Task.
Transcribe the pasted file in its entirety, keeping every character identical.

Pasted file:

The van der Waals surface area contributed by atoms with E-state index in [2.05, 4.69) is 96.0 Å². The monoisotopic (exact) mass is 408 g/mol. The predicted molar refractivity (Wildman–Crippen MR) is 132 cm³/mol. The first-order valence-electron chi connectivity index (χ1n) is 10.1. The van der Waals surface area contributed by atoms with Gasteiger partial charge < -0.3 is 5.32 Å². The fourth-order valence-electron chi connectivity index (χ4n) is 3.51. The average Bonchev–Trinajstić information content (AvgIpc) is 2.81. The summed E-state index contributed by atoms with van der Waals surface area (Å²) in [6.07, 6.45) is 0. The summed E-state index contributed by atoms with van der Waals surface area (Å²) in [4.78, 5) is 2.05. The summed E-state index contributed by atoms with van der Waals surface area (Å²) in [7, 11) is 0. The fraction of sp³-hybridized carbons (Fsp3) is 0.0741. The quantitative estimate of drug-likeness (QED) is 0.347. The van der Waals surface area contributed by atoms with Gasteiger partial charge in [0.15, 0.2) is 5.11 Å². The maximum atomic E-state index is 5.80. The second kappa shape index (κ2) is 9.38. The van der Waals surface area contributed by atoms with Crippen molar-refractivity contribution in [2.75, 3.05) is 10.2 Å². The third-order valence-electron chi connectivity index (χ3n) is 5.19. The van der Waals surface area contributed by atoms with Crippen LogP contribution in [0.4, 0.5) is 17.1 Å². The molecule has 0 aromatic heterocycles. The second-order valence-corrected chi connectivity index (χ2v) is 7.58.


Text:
The van der Waals surface area contributed by atoms with E-state index in [2.05, 4.69) is 96.0 Å². The monoisotopic (exact) mass is 408 g/mol. The predicted molar refractivity (Wildman–Crippen MR) is 132 cm³/mol. The first-order valence-electron chi connectivity index (χ1n) is 10.1. The van der Waals surface area contributed by atoms with Gasteiger partial charge < -0.3 is 5.32 Å². The fourth-order valence-electron chi connectivity index (χ4n) is 3.51. The average Bonchev–Trinajstić information content (AvgIpc) is 2.81. The summed E-state index contributed by atoms with van der Waals surface area (Å²) in [6.07, 6.45) is 0. The summed E-state index contributed by atoms with van der Waals surface area (Å²) in [4.78, 5) is 2.05. The summed E-state index contributed by atoms with van der Waals surface area (Å²) in [7, 11) is 0. The fraction of sp³-hybridized carbons (Fsp3) is 0.0741. The quantitative estimate of drug-likeness (QED) is 0.347. The van der Waals surface area contributed by atoms with Gasteiger partial charge in [0.15, 0.2) is 5.11 Å². The maximum atomic E-state index is 5.80. The second kappa shape index (κ2) is 9.38. The van der Waals surface area contributed by atoms with Crippen molar-refractivity contribution in [2.75, 3.05) is 10.2 Å². The third-order valence-electron chi connectivity index (χ3n) is 5.19. The van der Waals surface area contributed by atoms with Crippen LogP contribution in [0.4, 0.5) is 17.1 Å². The molecule has 0 aromatic heterocycles. The second-order valence-corrected chi connectivity index (χ2v) is 7.58.